In comments to reporters Wednesday, Charlotte-Mecklenburg Police Chief Kerr Putney criticized the fact that some people charged with serious violent offenses have been released from the Mecklenburg County Jail.
He said electronic monitoring — GPS-equipped ankle bracelets frequently assigned to people who’ve been let out of jail on bond — is a purely reactive way to supervise people charged with crimes, and some people shouldn’t be let out of jail on bond in the first place.
“All we have is a monitor to see if they’ve committed another crime,” he said. “And that’s not our mission. Our mission is to prevent (crimes).”
People charged with murder and armed robbery should never be let out of jail, he said. If it’s the second time someone has been charged with a lesser crime, like common-law robbery, he said those people likely should be kept in jail, too.
The decision to release someone from jail belongs to magistrates and judges at the Mecklenburg County Courthouse — not police or the sheriff’s office.
Putney said Wednesday morning that he had reached out to Chief Mecklenburg District Judge Regan Miller to talk about this and hadn’t heard back.
Pam Escobar, a spokeswoman for the trial court administrator’s office, said Miller and Chief Magistrate Khalif Rhodes have no comment. Around 3:15 p.m. Wednesday, Escobar confirmed that Putney and Miller have scheduled a meeting for next week.
Many more people have been killed in Charlotte in 2019 compared to this time in 2018, and violent crime is up, too. In the first quarter of 2019, violent crime was up 11 percent compared to the same period in 2019.
In 2018, about 1,400 people were electronically monitored in Mecklenburg County, according to CMPD. Two of those people were charged with committing a murder while they were on electronic monitoring, and 25 were charged with robbery.
As of Wednesday, 20 people charged with murder or manslaughter were out of jail on electronic monitoring, police said.
The most recent major change to pretrial release in Mecklenburg County came March 1, when a new bail policy went into effect and effectively ended the practice of associating particular bail amounts with particular offenses.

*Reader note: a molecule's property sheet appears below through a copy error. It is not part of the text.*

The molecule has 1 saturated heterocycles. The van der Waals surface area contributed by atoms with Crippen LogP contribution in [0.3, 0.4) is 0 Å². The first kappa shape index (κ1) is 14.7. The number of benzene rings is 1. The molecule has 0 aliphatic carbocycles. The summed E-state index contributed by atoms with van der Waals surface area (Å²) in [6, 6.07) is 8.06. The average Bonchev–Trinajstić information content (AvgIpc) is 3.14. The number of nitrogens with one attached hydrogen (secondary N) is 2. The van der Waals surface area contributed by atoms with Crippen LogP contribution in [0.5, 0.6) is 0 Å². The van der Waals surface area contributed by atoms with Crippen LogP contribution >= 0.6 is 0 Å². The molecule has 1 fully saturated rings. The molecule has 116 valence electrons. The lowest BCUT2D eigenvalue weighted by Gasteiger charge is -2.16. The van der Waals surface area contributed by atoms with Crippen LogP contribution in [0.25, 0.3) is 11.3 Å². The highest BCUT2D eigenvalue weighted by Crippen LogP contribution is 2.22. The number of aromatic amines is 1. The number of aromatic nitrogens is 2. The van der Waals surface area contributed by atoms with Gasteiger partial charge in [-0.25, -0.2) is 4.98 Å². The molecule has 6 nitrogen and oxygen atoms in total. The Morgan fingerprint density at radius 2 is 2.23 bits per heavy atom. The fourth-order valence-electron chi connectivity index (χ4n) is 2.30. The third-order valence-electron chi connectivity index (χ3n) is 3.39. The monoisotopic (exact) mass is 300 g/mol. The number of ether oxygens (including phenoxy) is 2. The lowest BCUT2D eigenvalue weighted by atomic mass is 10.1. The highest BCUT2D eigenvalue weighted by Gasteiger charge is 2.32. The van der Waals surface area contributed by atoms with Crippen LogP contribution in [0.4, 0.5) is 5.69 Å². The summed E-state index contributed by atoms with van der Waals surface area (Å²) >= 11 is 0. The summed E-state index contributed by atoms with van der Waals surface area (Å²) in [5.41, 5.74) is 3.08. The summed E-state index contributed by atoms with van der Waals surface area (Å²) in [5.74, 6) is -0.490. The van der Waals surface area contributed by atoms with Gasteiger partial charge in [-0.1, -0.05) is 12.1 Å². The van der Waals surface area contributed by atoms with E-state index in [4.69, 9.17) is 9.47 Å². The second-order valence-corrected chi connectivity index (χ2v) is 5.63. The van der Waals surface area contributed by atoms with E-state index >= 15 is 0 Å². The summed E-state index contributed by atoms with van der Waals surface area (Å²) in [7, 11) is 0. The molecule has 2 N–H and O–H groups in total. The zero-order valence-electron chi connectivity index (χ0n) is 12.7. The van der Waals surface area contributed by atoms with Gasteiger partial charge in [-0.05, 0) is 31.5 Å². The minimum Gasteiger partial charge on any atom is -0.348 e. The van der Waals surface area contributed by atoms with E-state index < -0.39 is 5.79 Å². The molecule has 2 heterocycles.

Putney did not discuss the new policy, which has judges decide whether to release people based on the likelihood they’ll show up for court and the possibility they’ll reoffend before trial, in his comments Wednesday.
That policy did not include any particular change to electronic monitoring, Mecklenburg County chief public defender Kevin Tully said.
“The question is, do you have the right people in jail ... and that can only be answered on a case by case basis based upon an individualized assessment of risk,” Tully said. “That can include the charge, but it shouldn’t be the beginning and end of the story.”
Tully said he’s puzzled by the chief’s criticism of the electronic monitoring program, which is managed by CMPD.
“It’s his program,” Tully said, adding that in the past, he’s seen police defend electronic monitoring by saying no program is perfect. “I’m like OK, what changed?”
A plan to use electronic monitoring is not typically a deciding factor when a judge is determining whether to let someone out of jail, Tully said. He said the release decision is made based on the facts of the case, and then the judge might decide to add monitoring as “additional assurance.”
Putney said he doesn’t believe all parts of the justice system are being held accountable in the same way.
“Reform has just been about the police, and I think we’ve been open to it,” he said. “In fact I’m sure of it ... I just pose the question, who’s holding accountable every other step in the justice process?”